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well... weirdly interesting

Tom Sluis IS in fact the City Desk Editor, at least the last time I spoke to him, which was ...let's see....last Thursday... May 24th at my son's school picnic, at which his daughter was climbing on my back, in between chasing my son all over the place. and oh yeah... everyone who lives here in D-go town knows full and well that DPD limits what the DH publishes in it's Police Blotter, or should I call it a tacit agreement not to scare the tourists?

However... the point was and is that a boater was lost and they got some facts wrong... it happens, it's a newspaper

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Old 06-03-2006   #23
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Durango, Colorado
Paddling Since: 2001
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Time to reflect...

Here's my observation about the numerous posts about the error-filled Herald report... A reporter who had no understanding of whitewater wrote an article about this tragedy under deadline pressure with limited information and a copyeditor made the errors worse by totally screwing up the river rating info. Boaters are understandably emotional about the loss of a comrade, and emotionally overreacting to this weak news piece.

Write a letter to the editor expressing your sadness at the loss of an apparently well-loved kayaker, and your dissappointment with the errors in the news article, but try to understand that reporters cannot be experts in every subject they cover. Thru the mistakes in the article, the reporter (and his editor) have learned a lot about this subject and won't make the same mistakes again. Boaters shouldn't let their sorrow turn to anger at the Herald. They screwed up, but they are human. Don't expect the media, particularly a smalltown daily newspaper, to be the NY Times. It ain't gonna happen. I for one, think that the Herald does a very good job for a small newpaper in a small market. They're not perfect, but they are usually very good. This article was an exception.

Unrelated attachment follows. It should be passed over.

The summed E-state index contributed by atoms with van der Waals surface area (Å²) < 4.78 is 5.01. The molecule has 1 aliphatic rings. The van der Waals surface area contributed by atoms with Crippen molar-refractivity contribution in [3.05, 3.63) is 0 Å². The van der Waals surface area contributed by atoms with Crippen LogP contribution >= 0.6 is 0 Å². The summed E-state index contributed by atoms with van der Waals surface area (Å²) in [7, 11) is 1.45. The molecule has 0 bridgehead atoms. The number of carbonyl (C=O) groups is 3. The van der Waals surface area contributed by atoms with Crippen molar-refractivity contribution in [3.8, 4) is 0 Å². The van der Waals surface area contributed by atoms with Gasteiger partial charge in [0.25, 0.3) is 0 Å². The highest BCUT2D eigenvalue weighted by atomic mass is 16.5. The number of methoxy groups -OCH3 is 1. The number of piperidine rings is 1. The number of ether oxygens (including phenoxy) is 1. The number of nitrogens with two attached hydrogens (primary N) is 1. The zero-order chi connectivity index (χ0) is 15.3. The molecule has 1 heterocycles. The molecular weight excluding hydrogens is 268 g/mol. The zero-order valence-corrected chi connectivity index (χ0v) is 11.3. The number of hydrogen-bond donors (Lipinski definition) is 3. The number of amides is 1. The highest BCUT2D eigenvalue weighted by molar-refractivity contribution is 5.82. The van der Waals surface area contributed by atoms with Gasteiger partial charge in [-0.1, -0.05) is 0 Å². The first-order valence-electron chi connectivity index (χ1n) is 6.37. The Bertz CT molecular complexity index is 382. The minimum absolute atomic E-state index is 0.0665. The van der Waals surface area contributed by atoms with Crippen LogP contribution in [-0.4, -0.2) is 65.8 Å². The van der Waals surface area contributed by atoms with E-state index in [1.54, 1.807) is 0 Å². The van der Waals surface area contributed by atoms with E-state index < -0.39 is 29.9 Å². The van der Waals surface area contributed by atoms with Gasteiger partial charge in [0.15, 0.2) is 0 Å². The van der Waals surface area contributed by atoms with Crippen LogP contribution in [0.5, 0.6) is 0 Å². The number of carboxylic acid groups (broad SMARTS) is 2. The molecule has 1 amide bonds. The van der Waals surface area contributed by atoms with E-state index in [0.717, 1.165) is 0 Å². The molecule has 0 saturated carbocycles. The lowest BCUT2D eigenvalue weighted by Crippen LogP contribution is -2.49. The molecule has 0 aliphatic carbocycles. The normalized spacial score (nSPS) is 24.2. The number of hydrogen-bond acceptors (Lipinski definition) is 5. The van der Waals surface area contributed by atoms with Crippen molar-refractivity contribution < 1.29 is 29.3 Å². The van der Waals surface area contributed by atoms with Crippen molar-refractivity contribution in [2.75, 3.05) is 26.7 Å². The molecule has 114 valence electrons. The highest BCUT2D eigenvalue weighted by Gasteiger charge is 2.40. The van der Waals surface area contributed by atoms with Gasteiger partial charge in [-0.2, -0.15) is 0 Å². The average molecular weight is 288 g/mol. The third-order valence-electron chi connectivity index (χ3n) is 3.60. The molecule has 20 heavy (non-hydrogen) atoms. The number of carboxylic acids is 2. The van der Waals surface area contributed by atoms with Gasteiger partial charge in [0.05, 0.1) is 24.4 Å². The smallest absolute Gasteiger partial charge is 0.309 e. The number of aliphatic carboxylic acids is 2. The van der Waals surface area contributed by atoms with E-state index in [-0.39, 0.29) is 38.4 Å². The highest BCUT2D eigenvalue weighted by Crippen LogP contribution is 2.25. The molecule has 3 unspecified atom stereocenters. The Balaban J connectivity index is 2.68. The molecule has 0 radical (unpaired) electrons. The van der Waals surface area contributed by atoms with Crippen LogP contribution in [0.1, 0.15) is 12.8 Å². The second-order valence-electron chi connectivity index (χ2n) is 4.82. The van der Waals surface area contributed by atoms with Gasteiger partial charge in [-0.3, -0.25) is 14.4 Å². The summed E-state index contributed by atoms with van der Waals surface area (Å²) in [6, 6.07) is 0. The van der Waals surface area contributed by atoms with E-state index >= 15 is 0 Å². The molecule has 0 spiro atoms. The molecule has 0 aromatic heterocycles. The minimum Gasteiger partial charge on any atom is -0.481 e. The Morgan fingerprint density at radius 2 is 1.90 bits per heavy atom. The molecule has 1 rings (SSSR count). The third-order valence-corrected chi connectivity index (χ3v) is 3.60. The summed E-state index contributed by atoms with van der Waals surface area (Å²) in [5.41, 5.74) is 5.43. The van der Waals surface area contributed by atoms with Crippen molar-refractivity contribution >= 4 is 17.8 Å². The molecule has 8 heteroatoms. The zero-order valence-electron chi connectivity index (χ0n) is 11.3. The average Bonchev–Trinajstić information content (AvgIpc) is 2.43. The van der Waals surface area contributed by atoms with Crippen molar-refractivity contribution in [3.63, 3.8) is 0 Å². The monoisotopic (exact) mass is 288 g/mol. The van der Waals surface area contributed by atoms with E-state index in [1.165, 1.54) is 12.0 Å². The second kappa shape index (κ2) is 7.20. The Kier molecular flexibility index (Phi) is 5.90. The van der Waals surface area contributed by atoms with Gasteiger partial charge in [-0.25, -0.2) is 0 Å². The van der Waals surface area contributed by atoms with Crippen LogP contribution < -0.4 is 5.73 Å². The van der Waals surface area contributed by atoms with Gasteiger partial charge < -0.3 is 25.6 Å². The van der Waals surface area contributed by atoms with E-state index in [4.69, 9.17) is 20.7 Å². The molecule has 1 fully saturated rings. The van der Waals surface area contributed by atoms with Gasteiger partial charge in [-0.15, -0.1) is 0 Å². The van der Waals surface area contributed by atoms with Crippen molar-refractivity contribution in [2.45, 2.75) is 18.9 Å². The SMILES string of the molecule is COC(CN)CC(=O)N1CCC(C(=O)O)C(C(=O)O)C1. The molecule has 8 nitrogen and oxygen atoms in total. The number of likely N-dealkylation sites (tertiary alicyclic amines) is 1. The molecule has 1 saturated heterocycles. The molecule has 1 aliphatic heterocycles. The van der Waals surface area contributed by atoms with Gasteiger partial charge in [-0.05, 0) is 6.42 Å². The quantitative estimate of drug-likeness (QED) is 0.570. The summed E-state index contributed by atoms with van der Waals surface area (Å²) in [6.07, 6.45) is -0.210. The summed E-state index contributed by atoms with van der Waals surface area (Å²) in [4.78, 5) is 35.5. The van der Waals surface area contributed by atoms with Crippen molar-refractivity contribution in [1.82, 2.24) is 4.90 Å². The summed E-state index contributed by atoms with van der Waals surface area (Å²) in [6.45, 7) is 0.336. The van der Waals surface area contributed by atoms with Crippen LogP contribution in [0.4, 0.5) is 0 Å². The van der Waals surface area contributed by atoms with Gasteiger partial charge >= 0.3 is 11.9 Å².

Mourn your comrade, but try to be understanding of the REALITY that not everyone has your river knowledge.

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Old 06-03-2006   #24